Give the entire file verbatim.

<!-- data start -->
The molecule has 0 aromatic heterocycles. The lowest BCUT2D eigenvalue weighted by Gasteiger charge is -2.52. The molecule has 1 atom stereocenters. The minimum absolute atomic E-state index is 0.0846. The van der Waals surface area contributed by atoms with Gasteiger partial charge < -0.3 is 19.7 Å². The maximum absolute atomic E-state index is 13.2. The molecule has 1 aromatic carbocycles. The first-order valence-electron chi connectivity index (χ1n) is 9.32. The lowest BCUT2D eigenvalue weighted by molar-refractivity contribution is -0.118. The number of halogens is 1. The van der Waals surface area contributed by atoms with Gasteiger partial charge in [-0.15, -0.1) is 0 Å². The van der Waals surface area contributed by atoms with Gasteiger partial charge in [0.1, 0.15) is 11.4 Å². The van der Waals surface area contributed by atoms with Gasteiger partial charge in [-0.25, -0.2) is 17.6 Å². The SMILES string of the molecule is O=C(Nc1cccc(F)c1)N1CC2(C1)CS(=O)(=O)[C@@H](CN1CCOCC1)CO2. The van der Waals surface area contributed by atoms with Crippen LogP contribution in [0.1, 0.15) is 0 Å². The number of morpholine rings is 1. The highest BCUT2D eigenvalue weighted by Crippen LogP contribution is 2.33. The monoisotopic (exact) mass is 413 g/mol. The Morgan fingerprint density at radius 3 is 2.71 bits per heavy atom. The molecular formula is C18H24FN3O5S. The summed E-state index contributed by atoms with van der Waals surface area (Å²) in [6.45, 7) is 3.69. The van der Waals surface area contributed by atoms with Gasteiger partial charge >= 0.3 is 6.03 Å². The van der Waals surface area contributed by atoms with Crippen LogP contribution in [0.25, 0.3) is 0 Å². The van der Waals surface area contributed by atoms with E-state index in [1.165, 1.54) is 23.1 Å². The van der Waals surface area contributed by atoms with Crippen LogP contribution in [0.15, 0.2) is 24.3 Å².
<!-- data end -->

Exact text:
The molecule has 0 aromatic heterocycles. The lowest BCUT2D eigenvalue weighted by Gasteiger charge is -2.52. The molecule has 1 atom stereocenters. The minimum absolute atomic E-state index is 0.0846. The van der Waals surface area contributed by atoms with Gasteiger partial charge < -0.3 is 19.7 Å². The maximum absolute atomic E-state index is 13.2. The molecule has 1 aromatic carbocycles. The first-order valence-electron chi connectivity index (χ1n) is 9.32. The lowest BCUT2D eigenvalue weighted by molar-refractivity contribution is -0.118. The number of halogens is 1. The van der Waals surface area contributed by atoms with Gasteiger partial charge in [-0.15, -0.1) is 0 Å². The van der Waals surface area contributed by atoms with Gasteiger partial charge in [0.1, 0.15) is 11.4 Å². The van der Waals surface area contributed by atoms with Gasteiger partial charge in [-0.25, -0.2) is 17.6 Å². The SMILES string of the molecule is O=C(Nc1cccc(F)c1)N1CC2(C1)CS(=O)(=O)[C@@H](CN1CCOCC1)CO2. The van der Waals surface area contributed by atoms with Crippen LogP contribution in [0.1, 0.15) is 0 Å². The number of morpholine rings is 1. The highest BCUT2D eigenvalue weighted by Crippen LogP contribution is 2.33. The monoisotopic (exact) mass is 413 g/mol. The Morgan fingerprint density at radius 3 is 2.71 bits per heavy atom. The molecular formula is C18H24FN3O5S. The summed E-state index contributed by atoms with van der Waals surface area (Å²) in [6.45, 7) is 3.69. The van der Waals surface area contributed by atoms with Gasteiger partial charge >= 0.3 is 6.03 Å². The van der Waals surface area contributed by atoms with Crippen LogP contribution in [0.25, 0.3) is 0 Å². The van der Waals surface area contributed by atoms with E-state index in [1.165, 1.54) is 23.1 Å². The van der Waals surface area contributed by atoms with Crippen LogP contribution in [0.15, 0.2) is 24.3 Å².